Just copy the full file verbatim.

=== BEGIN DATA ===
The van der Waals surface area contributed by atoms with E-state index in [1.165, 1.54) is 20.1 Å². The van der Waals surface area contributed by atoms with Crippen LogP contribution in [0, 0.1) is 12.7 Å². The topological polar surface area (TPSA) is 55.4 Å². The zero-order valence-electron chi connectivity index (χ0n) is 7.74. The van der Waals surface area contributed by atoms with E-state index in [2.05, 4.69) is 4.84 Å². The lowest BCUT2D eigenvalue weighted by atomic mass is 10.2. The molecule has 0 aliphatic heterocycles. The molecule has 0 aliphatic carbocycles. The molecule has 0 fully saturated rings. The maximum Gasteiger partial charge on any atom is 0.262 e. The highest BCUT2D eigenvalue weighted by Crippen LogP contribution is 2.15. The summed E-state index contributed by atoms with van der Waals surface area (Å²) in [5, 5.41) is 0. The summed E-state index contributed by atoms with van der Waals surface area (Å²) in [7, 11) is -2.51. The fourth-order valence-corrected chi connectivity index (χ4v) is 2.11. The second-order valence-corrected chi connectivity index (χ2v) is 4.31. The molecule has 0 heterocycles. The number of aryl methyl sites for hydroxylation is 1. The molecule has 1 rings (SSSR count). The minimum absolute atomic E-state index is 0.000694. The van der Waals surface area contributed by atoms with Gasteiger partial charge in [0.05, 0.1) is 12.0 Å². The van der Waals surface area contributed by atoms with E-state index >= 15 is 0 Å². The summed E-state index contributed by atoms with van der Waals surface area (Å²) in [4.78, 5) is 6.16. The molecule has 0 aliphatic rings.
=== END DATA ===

The van der Waals surface area contributed by atoms with E-state index in [1.165, 1.54) is 20.1 Å². The van der Waals surface area contributed by atoms with Crippen LogP contribution in [0, 0.1) is 12.7 Å². The topological polar surface area (TPSA) is 55.4 Å². The zero-order valence-electron chi connectivity index (χ0n) is 7.74. The van der Waals surface area contributed by atoms with E-state index in [2.05, 4.69) is 4.84 Å². The lowest BCUT2D eigenvalue weighted by atomic mass is 10.2. The molecule has 0 aliphatic heterocycles. The molecule has 0 aliphatic carbocycles. The molecule has 0 fully saturated rings. The maximum Gasteiger partial charge on any atom is 0.262 e. The highest BCUT2D eigenvalue weighted by Crippen LogP contribution is 2.15. The summed E-state index contributed by atoms with van der Waals surface area (Å²) in [5, 5.41) is 0. The summed E-state index contributed by atoms with van der Waals surface area (Å²) in [7, 11) is -2.51. The fourth-order valence-corrected chi connectivity index (χ4v) is 2.11. The second-order valence-corrected chi connectivity index (χ2v) is 4.31. The molecule has 0 heterocycles. The number of aryl methyl sites for hydroxylation is 1. The molecule has 1 rings (SSSR count). The minimum absolute atomic E-state index is 0.000694. The van der Waals surface area contributed by atoms with Gasteiger partial charge in [0.05, 0.1) is 12.0 Å². The van der Waals surface area contributed by atoms with E-state index >= 15 is 0 Å². The summed E-state index contributed by atoms with van der Waals surface area (Å²) in [4.78, 5) is 6.16. The molecule has 0 aliphatic rings.